Why determinism matters in language design.

In the recent set of discussion on functions vs procedures a reference was made to the ADA language design choice neither to ban side effects in functions nor specify the order of evaluation of expressions.

So let me explain why this upsets me.

Thus thanks to our indecision coupled with human incompetence of the average programmer.. if you run a large program on a different compiler, or a different version of the same compiler, or with different optimization settings.... expect different results.

If you look at large modern commercial software systems... a large chunk of the cost (even worse schedule time) is in testing and retesting.

Mostly our test department goes hunting in areas where we have introduced change.

However, bad language design choices as made by the Ada design team add to the need for us to say to the test department... "Ah, we've had to change X (where X is one of that list above), so anything is possible. Sorry, you have to retest everything."

This can easily result in the vast proportion of the cost of a release being in the test phase. Which can be devastating to the release date schedule, as they are _always_ on the critical path. (Final test comes after everything else is done and dusted)

Determinism SHOULD feature highly as a design criteria for language designers.

Yes, programmers shouldn't code bugs.... but get real. In very large industrial systems there are hundreds even tens of thousands of bugs in shipped systems. Thus it is important that wherever possible, even if the program is just plain rong, different compilers, compiler versions, optimizer settings and memory layout, wherever possible produce the _same_ tested and accepted wrong behaviour.

Obviously it will not always be possible.

Obviously wherever possible defects should be prevented from being written, defects should be detected and fixed.

But simple language design choices that "prematurely optimize" by destroying determinism cost millions.

Determinism matters.

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Advantages of nondeterminism.

There are advantages to nondeterminism: the compiler can potentially reorder the code to be more efficient.

For example, in Scheme, the order in which the right hand sides of a (let ((v0 rhs0) (v1 rhs1) ...) body) are evaluated is undefined, and it really doesn't create too much difficulty. You can always let* it. On the other hand, the order of which arguments to a procedure call are evaluated *is* precisely defined, and as you point out, people unfamiliar with the standard semantics of a multi-variable (let ...) that happen to use an implementation that evaluates it top-down might get surprised when you switch implementations.

Most schemers though, are aware of that, thanks to (let* ...), and tend to write portable code.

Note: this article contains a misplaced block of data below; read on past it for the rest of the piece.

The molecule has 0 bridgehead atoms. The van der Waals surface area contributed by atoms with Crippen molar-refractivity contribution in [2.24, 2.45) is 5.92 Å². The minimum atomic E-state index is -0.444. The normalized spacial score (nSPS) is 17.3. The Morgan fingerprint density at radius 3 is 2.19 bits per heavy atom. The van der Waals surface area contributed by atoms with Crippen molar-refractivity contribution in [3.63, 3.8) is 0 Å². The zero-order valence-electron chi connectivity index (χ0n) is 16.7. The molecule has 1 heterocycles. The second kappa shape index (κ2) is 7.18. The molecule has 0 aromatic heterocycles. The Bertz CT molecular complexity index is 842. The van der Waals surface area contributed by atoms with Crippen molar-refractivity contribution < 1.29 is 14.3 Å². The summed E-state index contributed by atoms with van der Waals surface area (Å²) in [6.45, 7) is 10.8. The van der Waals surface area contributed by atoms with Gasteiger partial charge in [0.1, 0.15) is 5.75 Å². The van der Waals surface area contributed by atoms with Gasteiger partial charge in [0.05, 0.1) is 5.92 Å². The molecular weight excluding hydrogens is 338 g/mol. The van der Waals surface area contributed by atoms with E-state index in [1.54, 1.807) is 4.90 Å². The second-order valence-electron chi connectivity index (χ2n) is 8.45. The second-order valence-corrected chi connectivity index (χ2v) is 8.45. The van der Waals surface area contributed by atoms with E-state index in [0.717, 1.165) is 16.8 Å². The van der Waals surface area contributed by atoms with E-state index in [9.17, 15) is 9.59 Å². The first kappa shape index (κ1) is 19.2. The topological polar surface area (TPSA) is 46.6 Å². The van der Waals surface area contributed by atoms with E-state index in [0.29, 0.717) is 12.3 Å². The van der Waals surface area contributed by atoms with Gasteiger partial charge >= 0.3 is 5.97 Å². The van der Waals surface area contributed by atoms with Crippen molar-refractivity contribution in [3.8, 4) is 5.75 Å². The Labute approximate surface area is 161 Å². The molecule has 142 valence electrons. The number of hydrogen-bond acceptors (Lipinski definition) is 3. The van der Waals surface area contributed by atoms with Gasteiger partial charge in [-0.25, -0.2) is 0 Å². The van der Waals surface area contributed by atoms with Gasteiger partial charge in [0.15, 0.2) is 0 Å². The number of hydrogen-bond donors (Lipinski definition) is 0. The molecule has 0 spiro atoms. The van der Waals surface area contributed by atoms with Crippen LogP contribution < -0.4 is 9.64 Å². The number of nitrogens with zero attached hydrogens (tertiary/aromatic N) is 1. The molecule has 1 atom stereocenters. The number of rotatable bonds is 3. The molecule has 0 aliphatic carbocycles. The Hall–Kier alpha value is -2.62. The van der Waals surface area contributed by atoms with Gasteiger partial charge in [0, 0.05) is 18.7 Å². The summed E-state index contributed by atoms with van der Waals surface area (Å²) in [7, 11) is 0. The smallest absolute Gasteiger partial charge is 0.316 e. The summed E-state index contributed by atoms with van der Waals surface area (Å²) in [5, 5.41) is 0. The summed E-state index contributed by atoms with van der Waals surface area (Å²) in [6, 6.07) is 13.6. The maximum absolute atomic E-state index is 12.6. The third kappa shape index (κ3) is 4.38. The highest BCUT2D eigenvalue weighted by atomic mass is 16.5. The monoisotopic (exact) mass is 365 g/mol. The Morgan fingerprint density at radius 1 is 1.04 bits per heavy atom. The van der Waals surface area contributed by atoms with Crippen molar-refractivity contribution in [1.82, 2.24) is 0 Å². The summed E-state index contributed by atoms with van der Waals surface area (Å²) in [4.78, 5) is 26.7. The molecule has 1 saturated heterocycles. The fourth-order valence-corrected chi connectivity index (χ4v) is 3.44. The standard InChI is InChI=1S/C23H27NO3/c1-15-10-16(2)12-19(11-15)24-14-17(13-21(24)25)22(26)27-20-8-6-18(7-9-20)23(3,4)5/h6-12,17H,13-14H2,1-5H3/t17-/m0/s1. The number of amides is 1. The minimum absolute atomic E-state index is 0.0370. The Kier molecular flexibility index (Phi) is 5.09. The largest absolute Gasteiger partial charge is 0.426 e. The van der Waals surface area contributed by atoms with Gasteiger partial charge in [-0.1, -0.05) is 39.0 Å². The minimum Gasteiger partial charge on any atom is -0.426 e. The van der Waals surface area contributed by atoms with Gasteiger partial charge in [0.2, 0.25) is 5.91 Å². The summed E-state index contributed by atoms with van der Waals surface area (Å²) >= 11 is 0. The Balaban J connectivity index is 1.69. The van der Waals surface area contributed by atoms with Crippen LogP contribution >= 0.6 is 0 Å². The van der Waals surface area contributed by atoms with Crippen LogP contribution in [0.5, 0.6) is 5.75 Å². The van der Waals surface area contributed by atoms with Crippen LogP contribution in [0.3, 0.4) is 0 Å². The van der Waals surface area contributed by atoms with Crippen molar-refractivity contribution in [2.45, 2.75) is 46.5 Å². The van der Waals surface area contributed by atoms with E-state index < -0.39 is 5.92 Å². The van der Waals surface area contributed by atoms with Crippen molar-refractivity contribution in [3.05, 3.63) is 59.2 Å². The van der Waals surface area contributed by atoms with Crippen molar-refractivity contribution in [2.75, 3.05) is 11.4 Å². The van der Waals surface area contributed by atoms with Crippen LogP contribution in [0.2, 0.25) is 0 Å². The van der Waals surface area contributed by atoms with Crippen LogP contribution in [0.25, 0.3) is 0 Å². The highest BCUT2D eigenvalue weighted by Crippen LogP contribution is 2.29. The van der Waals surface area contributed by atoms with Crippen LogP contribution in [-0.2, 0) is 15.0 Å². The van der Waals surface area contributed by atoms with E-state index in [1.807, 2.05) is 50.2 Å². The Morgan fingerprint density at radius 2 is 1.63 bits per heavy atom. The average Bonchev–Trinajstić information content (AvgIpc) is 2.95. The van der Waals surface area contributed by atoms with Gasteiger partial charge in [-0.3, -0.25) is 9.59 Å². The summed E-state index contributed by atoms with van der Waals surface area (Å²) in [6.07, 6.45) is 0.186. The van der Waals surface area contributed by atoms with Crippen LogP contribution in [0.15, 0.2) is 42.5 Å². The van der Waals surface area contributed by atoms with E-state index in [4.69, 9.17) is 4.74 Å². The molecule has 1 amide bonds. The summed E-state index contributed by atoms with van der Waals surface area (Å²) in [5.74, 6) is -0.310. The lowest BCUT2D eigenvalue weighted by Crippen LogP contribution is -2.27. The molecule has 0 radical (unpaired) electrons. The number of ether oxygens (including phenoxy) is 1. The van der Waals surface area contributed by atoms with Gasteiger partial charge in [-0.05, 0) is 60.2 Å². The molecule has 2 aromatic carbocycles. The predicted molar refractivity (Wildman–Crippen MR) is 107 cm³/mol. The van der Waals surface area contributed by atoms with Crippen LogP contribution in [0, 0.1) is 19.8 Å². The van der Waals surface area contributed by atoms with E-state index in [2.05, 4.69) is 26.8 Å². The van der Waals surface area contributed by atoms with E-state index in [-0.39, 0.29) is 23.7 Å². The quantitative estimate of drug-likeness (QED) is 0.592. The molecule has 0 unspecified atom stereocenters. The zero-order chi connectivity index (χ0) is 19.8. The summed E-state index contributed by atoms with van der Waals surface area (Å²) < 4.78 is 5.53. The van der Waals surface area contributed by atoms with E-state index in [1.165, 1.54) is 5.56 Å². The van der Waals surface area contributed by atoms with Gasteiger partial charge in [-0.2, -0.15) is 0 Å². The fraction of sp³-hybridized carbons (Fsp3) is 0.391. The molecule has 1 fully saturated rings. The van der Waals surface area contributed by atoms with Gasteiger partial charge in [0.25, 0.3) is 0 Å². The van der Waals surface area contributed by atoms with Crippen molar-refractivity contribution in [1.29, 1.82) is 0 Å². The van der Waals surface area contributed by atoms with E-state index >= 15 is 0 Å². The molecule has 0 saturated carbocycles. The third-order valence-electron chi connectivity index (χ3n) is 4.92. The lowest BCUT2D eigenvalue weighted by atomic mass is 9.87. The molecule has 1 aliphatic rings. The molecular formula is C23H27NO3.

But I don't really disagree. I remember one time how supremely annoyed I was to find out that C++ doesn't define the order in which arguments to a procedure call are evaluated either... I had written a really concise, beautiful, recursive descent parser only to see it get quite a bit longer when I found that out. (It wasn't too bad after I fixed that, though.)

Glad that's resolved!

On the other hand, the order of which arguments to a procedure call are evaluated *is* precisely defined,

It is?


Sigh... I could have sworn. :-)

Well, honestly, I really don't use effects that much, and almost never use effects in that fashion, so I guess it's not that surprising (to me) that that particular misconception of mine can linger...

Definitely not.

Quoth both R5RS and R6RS: "The operator and operand expressions are evaluated (in an unspecified order) and the resulting procedure is passed the resulting arguments."

However, the ANSI CL standard says: "A function form is evaluated as follows: The subforms in the cdr of the original form are evaluated in left-to-right order in the current lexical and dynamic environments."

Non-deterministic, both ways, in the snow

Some context is in order.

Of course, all things being equal, guaranteed deterministic behavior is preferable to potentially non-deterministic behavior, in almost all reasonable cases.

However, the context with respect to languages like C++, Ada, Scheme, and quite a few other languages that have grappled with this issue, is that they were being designed and specified at a time when the global availability of CPU bandwidth was a ridiculous number of orders of magnitude lower than it is now. I.e., not only did every CPU run thousands of times slower, there were orders of magnitude fewer CPUs on (and off) the planet.

In that context, compiler optimizations were a much bigger deal in practice than they are now, for most applications.

In addition, one of the avenues that was expected to improve performance, even as early as the 1970s (when Scheme was invented), was parallel computing. These days, anyone looking to optimize parallel performance might look to an effects system so that they can statically ensure that parallel optimizations maintain determinism. However, back in the late '70s and the '80s, that kind of technology was science fiction, for all intents and purposes.